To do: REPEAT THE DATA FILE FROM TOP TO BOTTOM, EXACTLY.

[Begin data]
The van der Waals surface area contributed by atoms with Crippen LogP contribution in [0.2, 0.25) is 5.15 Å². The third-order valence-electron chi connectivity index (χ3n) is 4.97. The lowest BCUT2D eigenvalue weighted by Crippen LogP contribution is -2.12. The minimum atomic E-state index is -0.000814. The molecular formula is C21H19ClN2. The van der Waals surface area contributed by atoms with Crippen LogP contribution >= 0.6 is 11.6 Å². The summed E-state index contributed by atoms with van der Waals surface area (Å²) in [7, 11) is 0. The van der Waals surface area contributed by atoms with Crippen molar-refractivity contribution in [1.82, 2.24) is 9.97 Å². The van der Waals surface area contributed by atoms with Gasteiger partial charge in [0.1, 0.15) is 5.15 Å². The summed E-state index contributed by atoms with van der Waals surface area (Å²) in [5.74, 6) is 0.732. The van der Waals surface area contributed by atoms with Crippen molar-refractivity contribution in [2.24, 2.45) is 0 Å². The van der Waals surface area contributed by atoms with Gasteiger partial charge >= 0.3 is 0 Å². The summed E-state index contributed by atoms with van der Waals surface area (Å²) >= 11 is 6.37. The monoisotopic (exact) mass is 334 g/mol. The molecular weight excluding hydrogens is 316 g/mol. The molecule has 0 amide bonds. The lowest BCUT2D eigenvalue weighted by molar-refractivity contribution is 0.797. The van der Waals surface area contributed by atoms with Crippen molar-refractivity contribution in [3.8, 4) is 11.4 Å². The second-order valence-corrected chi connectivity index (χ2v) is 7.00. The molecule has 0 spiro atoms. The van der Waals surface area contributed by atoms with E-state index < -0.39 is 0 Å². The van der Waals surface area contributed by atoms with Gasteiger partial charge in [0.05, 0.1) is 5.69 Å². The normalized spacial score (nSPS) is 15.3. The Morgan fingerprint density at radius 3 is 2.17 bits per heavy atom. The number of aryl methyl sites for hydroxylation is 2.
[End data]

The van der Waals surface area contributed by atoms with Crippen LogP contribution in [0.2, 0.25) is 5.15 Å². The third-order valence-electron chi connectivity index (χ3n) is 4.97. The lowest BCUT2D eigenvalue weighted by Crippen LogP contribution is -2.12. The minimum atomic E-state index is -0.000814. The molecular formula is C21H19ClN2. The van der Waals surface area contributed by atoms with Crippen LogP contribution >= 0.6 is 11.6 Å². The summed E-state index contributed by atoms with van der Waals surface area (Å²) in [7, 11) is 0. The van der Waals surface area contributed by atoms with Crippen molar-refractivity contribution in [1.82, 2.24) is 9.97 Å². The van der Waals surface area contributed by atoms with Gasteiger partial charge in [0.1, 0.15) is 5.15 Å². The summed E-state index contributed by atoms with van der Waals surface area (Å²) in [5.74, 6) is 0.732. The van der Waals surface area contributed by atoms with Crippen molar-refractivity contribution in [2.24, 2.45) is 0 Å². The van der Waals surface area contributed by atoms with Gasteiger partial charge >= 0.3 is 0 Å². The summed E-state index contributed by atoms with van der Waals surface area (Å²) >= 11 is 6.37. The monoisotopic (exact) mass is 334 g/mol. The molecular weight excluding hydrogens is 316 g/mol. The molecule has 0 amide bonds. The lowest BCUT2D eigenvalue weighted by molar-refractivity contribution is 0.797. The van der Waals surface area contributed by atoms with Crippen molar-refractivity contribution in [3.8, 4) is 11.4 Å². The second-order valence-corrected chi connectivity index (χ2v) is 7.00. The molecule has 0 spiro atoms. The van der Waals surface area contributed by atoms with E-state index < -0.39 is 0 Å². The van der Waals surface area contributed by atoms with Gasteiger partial charge in [0.05, 0.1) is 5.69 Å². The normalized spacial score (nSPS) is 15.3. The Morgan fingerprint density at radius 3 is 2.17 bits per heavy atom. The number of aryl methyl sites for hydroxylation is 2.